It really angers me that the sellers and the agents just don’t know who comes up with the loan or cash to pay their bills. Real estate is probably the only industry that doesn’t respect fully the person who pays.
    19. By Jack Yoest at Yoest.org: Getting business done on 9/11/01. A personal recount of closing a deal right before 9/11.
    20. By The Real Estate Tomato: New To Business Blogs? The 6 Steps To Getting Started. A guide to what things should be done or considered when starting a blog.
    21. By Trizoko: How to Complete Big-Ass Projects. A few good tips on how to do a big project.
    22. By Bizinformer: Why I Don’t Like Discounts. Discounts are admission of a bogus listing price.

    That’s all folks. Thanks to all those that participated. Thoroughly enjoyed this carnival. Definitely one of the better carnivals that I’ve ever seen. Next week, the Carnival of Business will be hosted at FRAUDfiles Fraud Blog.

    Posted in Announcement, Business | 1 Comment »

    What My Father Taught Me About Business: Part I

    Posted by Frugal on 9th September 2006

    My father is only a high school graduate. But all of his three children have at least a master’s degree. He may not know anything about calculus or quantum physics. However as a successful businessman, he has taught me a few things about how to be a good businessman. He said to me: “A good business is a business in which you let people take out of their money to buy your stuff, and still smile and shake your hands.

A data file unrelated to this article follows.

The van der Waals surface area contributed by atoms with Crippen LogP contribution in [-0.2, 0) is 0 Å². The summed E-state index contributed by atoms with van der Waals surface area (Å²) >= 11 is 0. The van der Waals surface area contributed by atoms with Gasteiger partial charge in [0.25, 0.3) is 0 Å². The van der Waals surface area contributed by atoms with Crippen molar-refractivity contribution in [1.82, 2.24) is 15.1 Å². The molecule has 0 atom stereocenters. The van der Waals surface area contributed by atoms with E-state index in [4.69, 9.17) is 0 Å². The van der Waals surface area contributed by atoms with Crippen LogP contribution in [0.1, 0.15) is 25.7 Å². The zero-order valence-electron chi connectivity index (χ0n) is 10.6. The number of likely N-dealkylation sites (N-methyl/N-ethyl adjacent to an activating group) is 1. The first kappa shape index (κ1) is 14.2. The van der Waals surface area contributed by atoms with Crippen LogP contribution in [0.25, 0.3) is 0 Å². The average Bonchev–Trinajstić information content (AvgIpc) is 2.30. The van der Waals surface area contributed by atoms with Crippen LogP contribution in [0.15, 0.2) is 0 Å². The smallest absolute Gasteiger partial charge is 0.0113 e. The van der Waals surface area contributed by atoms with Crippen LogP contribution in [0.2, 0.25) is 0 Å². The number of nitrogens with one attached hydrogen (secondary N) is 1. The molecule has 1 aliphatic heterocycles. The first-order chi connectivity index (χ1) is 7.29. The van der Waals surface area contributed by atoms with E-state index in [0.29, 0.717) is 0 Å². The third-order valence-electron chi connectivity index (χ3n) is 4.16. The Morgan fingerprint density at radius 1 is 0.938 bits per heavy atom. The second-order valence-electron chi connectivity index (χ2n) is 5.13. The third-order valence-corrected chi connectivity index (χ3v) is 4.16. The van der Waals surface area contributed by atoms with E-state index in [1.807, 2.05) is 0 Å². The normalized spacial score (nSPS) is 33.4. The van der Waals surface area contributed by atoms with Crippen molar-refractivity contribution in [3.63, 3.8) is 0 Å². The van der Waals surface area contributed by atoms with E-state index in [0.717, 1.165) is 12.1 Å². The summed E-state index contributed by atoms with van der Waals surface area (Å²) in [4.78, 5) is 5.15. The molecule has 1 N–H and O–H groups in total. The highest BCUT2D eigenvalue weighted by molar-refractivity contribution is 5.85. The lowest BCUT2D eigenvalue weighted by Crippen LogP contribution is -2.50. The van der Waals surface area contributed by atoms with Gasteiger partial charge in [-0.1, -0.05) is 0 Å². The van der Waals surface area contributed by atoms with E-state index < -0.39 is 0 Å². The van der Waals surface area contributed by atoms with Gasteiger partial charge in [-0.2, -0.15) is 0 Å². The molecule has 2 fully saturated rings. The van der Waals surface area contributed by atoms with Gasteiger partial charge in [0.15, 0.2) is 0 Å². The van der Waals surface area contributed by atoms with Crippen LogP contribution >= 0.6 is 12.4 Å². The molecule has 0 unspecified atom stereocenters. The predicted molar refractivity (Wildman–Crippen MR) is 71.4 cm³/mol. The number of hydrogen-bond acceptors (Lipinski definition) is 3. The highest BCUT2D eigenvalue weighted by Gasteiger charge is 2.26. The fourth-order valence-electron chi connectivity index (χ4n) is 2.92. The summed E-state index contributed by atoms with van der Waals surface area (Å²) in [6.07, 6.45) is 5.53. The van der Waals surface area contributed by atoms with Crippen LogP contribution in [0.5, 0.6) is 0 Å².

My Dad’s teaching may sound very plain, but the more I contemplate over it, the more I glean from his insightful words. Every business involves certain exchanges of money and goods or services. But to gain any repeat business, you must make your customers happy. A good business is always win-win. You must provide something of real value to the customers, and in return, you also profit from it. If you are simply trying to cheat money out of your customers, your business cannot last.

    Although I have not yet started any business of my own, everytime when I look into any business opportunities, I always ask myself these questions:

    • Can I provide any values to my customers?
    • What additional values can I deliver to my customers, that my competitors cannot?

    If I can answer the above two questions satisfactorily, then I know very well that I can make it into a good business according to my Dad’s criterion.

    Some people including myself may think that a businessman makes a boatload of dirty money by telling lies and trying to trick money out of your pocket. I never like to lie to people, and so I never wanted to become a businessman. I just cannot tell my customers: “oh! you’re getting a great deal,” while I’m making lots of profits from it.